Characterizing the Performance of Uncrewed Aircraft Systems

    Analysts leveraged available data on performance of uncrewed aircraft system platforms to develop an approach to characterizing spray coverage as a function of payload, speed, endurance, and delivery and presenting performance parameters of interest.

    Feb 6, 2023

  • An Algerian corvette fires a Chinese-made anti-ship missile, photo by Hakim Djebbour/Wikimedia (CC by 4.0)

    Tool

    Mapping Chinese and Russian Military and Security Exports to Africa

    Military weapons exports and private military and security contractors are important tools for projecting a country's influence around the world. How have China and Russia employed these tools across Africa in recent years?

    Dec 13, 2022

  • Local residents look at parts of an unmanned aerial vehicle after a Russian drone strike in Kyiv, Ukraine, October 17, 2022, photo by Vladyslav Musiienko/Reuters

    Commentary

    'Wonder Weapons' Will Not Win Russia's War

    With its army increasingly in shambles, Russia has turned to attacking Ukraine's civilian infrastructure with Iranian-made drones in an effort to destroy Ukrainians' will to fight. These tactics will inflict pain on the Ukrainian population, but if history is any guide, they will not forestall a Russian defeat.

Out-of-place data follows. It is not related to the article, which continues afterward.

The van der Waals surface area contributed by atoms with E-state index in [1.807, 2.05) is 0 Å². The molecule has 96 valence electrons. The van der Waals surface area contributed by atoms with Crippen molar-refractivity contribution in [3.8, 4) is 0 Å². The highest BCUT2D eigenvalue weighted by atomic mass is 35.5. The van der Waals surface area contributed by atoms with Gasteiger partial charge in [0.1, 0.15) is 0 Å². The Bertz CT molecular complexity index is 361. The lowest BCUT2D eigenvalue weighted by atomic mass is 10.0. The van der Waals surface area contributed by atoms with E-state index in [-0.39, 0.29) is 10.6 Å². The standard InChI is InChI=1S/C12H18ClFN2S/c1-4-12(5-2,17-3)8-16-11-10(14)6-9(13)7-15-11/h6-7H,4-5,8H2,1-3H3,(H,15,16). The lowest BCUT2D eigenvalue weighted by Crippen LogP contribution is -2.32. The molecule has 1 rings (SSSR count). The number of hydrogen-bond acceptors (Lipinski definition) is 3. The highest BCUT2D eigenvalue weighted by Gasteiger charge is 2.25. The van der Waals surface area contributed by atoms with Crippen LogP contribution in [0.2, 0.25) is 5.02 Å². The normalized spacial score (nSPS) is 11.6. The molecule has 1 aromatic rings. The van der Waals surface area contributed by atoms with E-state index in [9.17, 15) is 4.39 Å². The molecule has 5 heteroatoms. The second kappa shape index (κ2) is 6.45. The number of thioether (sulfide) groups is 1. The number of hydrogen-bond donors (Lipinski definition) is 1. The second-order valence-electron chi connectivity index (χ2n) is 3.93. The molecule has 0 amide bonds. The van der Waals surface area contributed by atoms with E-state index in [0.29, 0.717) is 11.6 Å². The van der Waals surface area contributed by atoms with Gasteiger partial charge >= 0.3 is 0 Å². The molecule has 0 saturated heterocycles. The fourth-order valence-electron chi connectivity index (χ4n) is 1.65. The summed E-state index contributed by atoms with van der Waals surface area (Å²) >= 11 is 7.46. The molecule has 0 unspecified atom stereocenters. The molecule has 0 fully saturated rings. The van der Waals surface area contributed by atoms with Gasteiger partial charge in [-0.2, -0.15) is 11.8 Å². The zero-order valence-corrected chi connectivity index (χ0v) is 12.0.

Nov 10, 2022

  • Workers make parts for pneumatic guns at one of the eight manufacturers licensed by the Ministry of Public Security in Qingliu county, Fujian province, China, May 26, 2022, photo by Hu Guolin/FeatureChina via AP Images, Workers make parts for pneumatic guns at one of the eight manufa

    Tool

    Where Has China Sent Weapons and Security Contractors?

    China exported weapons to 38 countries from 2018 to 2021. It also exported private security contractors to protect and secure its interests in other countries, such as mining facilities and ports. A map of the exports shows China's expansive influence across Asia and Africa and into Latin America.

    Aug 19, 2022